Selecting More Than a Single Cell


You want to select more than a single cell at one time; for example, so you can set the format of a group of cells at once rather than individually.


The easiest way to select a contiguous group of cells is to click and drag with the mouse. Specifically, press the left mouse button to select a cell at one corner of the group and then hold down the mouse button while dragging to an opposite corner of the group of cells. The whole block of cells will be selected. You can click and drag to select a column of cells, a row of cells, or a block of cells, as described here.


As with most things in Excel, there are number of alternative methods for selecting a group of cells. Clicking and dragging with the mouse is probably the most common way, but you can also perform the same operation using the keyboard. With a cell selected, hold down the Shift key and press one of the arrow keys to select a range of cells.

You can also use the Shift key in conjunction with the mouse. For example, select a cell and then hold down the Shift key and select another cell. This selects the range of cells between the two corner cells.

If you want to select a group of cells that are not contiguous, you can do so by clicking each desired cell while holding down the Ctrl key.

To select all of the cells in the spreadsheet, click the small rectangle in the grid heading bar just above the first row heading and to the left of the first column heading. This is called the Select All button (the Select All shortcut is Ctrl-A ).

To select an entire row, click the row heading. Likewise, to select an entire column, click the column heading. You can use the Shift and Control keys to select groups of rows or columns from their headings, analagously to how you select groups of cells.

When a group of cells is selected, all of the selected cells are highlighted as shown in Figure 1-8.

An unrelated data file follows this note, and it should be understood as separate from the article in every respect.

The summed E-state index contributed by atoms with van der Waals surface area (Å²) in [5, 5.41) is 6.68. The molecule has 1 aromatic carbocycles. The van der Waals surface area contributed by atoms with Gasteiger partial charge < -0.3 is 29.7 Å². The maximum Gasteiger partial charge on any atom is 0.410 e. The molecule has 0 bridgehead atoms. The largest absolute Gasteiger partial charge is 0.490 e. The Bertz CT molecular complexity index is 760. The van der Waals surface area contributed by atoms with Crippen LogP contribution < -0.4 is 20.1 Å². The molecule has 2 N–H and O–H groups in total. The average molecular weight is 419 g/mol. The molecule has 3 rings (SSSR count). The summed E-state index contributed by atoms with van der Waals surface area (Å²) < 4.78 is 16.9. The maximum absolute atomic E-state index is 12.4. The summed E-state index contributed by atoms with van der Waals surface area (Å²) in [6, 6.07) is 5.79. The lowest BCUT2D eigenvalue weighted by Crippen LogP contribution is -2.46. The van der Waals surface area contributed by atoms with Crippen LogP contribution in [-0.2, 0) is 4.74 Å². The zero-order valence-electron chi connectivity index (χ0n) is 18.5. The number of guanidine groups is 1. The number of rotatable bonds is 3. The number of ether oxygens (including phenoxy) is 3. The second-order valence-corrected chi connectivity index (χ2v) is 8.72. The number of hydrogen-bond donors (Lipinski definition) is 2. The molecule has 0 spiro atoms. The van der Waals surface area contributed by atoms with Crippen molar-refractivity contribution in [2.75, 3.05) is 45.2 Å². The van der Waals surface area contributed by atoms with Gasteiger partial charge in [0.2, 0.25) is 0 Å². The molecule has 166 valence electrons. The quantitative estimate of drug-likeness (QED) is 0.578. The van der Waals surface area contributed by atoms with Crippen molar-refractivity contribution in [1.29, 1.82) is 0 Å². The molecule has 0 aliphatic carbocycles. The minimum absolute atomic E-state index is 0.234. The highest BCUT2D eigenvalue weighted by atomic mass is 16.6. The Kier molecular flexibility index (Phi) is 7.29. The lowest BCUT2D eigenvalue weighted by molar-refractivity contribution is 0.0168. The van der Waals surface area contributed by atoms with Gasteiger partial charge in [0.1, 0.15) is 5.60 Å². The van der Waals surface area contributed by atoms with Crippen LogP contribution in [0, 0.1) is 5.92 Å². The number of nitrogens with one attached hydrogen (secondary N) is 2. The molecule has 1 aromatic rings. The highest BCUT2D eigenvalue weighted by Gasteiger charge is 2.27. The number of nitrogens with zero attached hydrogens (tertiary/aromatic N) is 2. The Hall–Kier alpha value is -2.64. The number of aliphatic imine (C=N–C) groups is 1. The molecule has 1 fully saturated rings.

The selection methods described here are fairly common selection tasks that I use all the time. In some cases, even more control over selection is required. In this case, Excel has a feature that allows you to select cells based on some specific criterion (for example, cells that contain text or cells that contain numbers).

Press Ctrl-G or select Edit images/U2192.jpg border=0> Go To... from the main menu bar to open up the Go To dialog box. Then press the button labeled Special to open the Go To Special dialog box, as shown in Figure 1-9.

Figure 1-8. Group of selected cells

The Go To Special dialog box allows you to select or go to cells that correspond to the selected criterion. For the text selected in Figure 1-8, I selected the Constants criterion, which enabled the checkboxes below Formulas, at which point I made sure only Text was checked. You can do the same with numbers; for example, this is a convenient way to select all cells that contain only numbers, so that in a single shot you can change the number of decimal places shown for all numeric cells.

See Also

To learn more about selecting cells, do a search in Excel Help using the phrase "selecting cells." In your search results, click the topic "Select data or cells in a worksheet."

To learn more about using the Go To and Go To Special feature, do a search in Excel Help using the phrase "Go To." In your search results, click the topic entitled "Use the Go To command to find special cells."

Using Excel

Getting Acquainted with Visual Basic for Applications

Collecting and Cleaning Up Data


Statistical Analysis

Time Series Analysis

Mathematical Functions

Curve Fitting and Regression

Solving Equations

Numerical Integration and Differentiation

Solving Ordinary Differential Equations

Solving Partial Differential Equations

Performing Optimization Analyses in Excel

Introduction to Financial Calculations


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Excel Scientific and Engineering Cookbook
Excel Scientific and Engineering Cookbook (Cookbooks (OReilly))
ISBN: 0596008791
EAN: 2147483647
Year: N/A
Pages: 206
Authors: David M Bourg
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